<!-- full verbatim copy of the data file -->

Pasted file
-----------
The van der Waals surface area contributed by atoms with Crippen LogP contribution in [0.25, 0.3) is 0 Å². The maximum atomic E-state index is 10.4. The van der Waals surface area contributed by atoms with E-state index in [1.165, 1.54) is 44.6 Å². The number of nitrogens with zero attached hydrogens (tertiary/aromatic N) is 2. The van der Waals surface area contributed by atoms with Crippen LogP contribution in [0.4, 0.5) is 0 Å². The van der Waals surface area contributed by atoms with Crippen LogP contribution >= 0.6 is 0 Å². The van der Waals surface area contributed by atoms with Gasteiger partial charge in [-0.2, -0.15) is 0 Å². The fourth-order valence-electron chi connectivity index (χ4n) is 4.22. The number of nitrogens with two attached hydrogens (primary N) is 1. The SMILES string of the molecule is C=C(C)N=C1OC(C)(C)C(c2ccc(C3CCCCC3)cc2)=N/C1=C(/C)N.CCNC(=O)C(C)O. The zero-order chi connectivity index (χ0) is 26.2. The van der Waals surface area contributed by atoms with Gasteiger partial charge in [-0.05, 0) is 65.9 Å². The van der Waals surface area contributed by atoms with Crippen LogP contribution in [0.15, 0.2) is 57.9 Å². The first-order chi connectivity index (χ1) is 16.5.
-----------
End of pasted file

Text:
The van der Waals surface area contributed by atoms with Crippen LogP contribution in [0.25, 0.3) is 0 Å². The maximum atomic E-state index is 10.4. The van der Waals surface area contributed by atoms with E-state index in [1.165, 1.54) is 44.6 Å². The number of nitrogens with zero attached hydrogens (tertiary/aromatic N) is 2. The van der Waals surface area contributed by atoms with Crippen LogP contribution in [0.4, 0.5) is 0 Å². The van der Waals surface area contributed by atoms with Crippen LogP contribution >= 0.6 is 0 Å². The van der Waals surface area contributed by atoms with Gasteiger partial charge in [-0.2, -0.15) is 0 Å². The fourth-order valence-electron chi connectivity index (χ4n) is 4.22. The number of nitrogens with two attached hydrogens (primary N) is 1. The SMILES string of the molecule is C=C(C)N=C1OC(C)(C)C(c2ccc(C3CCCCC3)cc2)=N/C1=C(/C)N.CCNC(=O)C(C)O. The zero-order chi connectivity index (χ0) is 26.2. The van der Waals surface area contributed by atoms with Gasteiger partial charge in [-0.05, 0) is 65.9 Å². The van der Waals surface area contributed by atoms with Crippen LogP contribution in [0.15, 0.2) is 57.9 Å². The first-order chi connectivity index (χ1) is 16.5.